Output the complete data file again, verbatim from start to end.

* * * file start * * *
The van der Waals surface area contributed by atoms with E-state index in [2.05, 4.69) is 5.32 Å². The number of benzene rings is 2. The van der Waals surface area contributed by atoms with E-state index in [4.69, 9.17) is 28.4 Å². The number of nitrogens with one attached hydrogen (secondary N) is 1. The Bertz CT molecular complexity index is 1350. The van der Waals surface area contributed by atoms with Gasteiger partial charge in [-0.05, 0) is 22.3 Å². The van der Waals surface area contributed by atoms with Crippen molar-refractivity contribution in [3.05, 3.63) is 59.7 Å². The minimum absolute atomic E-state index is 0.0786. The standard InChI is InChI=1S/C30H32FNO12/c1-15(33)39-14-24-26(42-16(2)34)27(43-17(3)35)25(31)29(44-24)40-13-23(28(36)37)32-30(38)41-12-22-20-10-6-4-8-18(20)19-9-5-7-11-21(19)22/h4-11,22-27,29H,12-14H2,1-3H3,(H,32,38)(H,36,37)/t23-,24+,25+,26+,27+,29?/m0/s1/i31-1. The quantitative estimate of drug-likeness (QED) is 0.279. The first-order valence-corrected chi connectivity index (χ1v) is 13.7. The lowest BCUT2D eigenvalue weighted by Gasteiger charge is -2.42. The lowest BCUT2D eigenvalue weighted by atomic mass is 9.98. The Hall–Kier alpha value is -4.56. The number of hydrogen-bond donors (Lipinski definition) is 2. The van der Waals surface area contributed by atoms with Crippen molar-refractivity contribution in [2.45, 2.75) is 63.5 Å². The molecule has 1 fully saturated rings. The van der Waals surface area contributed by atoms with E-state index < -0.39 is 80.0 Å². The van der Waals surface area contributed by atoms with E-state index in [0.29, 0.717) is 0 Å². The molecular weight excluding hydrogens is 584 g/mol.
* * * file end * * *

The van der Waals surface area contributed by atoms with E-state index in [2.05, 4.69) is 5.32 Å². The number of benzene rings is 2. The van der Waals surface area contributed by atoms with E-state index in [4.69, 9.17) is 28.4 Å². The number of nitrogens with one attached hydrogen (secondary N) is 1. The Bertz CT molecular complexity index is 1350. The van der Waals surface area contributed by atoms with Gasteiger partial charge in [-0.05, 0) is 22.3 Å². The van der Waals surface area contributed by atoms with Crippen molar-refractivity contribution in [3.05, 3.63) is 59.7 Å². The minimum absolute atomic E-state index is 0.0786. The standard InChI is InChI=1S/C30H32FNO12/c1-15(33)39-14-24-26(42-16(2)34)27(43-17(3)35)25(31)29(44-24)40-13-23(28(36)37)32-30(38)41-12-22-20-10-6-4-8-18(20)19-9-5-7-11-21(19)22/h4-11,22-27,29H,12-14H2,1-3H3,(H,32,38)(H,36,37)/t23-,24+,25+,26+,27+,29?/m0/s1/i31-1. The quantitative estimate of drug-likeness (QED) is 0.279. The first-order valence-corrected chi connectivity index (χ1v) is 13.7. The lowest BCUT2D eigenvalue weighted by Gasteiger charge is -2.42. The lowest BCUT2D eigenvalue weighted by atomic mass is 9.98. The Hall–Kier alpha value is -4.56. The number of hydrogen-bond donors (Lipinski definition) is 2. The van der Waals surface area contributed by atoms with Crippen molar-refractivity contribution in [2.45, 2.75) is 63.5 Å². The molecule has 1 fully saturated rings. The van der Waals surface area contributed by atoms with E-state index < -0.39 is 80.0 Å². The van der Waals surface area contributed by atoms with E-state index in [0.29, 0.717) is 0 Å². The molecular weight excluding hydrogens is 584 g/mol.